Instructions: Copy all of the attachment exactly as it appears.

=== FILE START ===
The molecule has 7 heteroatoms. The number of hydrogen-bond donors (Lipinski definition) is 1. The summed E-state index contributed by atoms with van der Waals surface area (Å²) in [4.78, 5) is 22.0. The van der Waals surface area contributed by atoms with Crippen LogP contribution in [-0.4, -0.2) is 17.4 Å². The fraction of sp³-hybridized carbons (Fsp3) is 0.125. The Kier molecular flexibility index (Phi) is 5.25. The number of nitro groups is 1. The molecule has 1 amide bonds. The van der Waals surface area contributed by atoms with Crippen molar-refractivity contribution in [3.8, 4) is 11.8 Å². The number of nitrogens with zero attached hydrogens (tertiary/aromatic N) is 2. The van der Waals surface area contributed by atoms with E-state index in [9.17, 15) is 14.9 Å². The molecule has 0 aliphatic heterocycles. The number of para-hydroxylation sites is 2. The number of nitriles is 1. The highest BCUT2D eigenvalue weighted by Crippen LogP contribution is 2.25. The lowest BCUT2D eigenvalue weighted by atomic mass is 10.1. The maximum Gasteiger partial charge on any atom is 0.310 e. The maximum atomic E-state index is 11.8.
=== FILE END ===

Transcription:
The molecule has 7 heteroatoms. The number of hydrogen-bond donors (Lipinski definition) is 1. The summed E-state index contributed by atoms with van der Waals surface area (Å²) in [4.78, 5) is 22.0. The van der Waals surface area contributed by atoms with Crippen LogP contribution in [-0.4, -0.2) is 17.4 Å². The fraction of sp³-hybridized carbons (Fsp3) is 0.125. The Kier molecular flexibility index (Phi) is 5.25. The number of nitro groups is 1. The molecule has 1 amide bonds. The van der Waals surface area contributed by atoms with Crippen molar-refractivity contribution in [3.8, 4) is 11.8 Å². The number of nitrogens with zero attached hydrogens (tertiary/aromatic N) is 2. The van der Waals surface area contributed by atoms with E-state index in [9.17, 15) is 14.9 Å². The molecule has 0 aliphatic heterocycles. The number of para-hydroxylation sites is 2. The number of nitriles is 1. The highest BCUT2D eigenvalue weighted by Crippen LogP contribution is 2.25. The lowest BCUT2D eigenvalue weighted by atomic mass is 10.1. The maximum Gasteiger partial charge on any atom is 0.310 e. The maximum atomic E-state index is 11.8.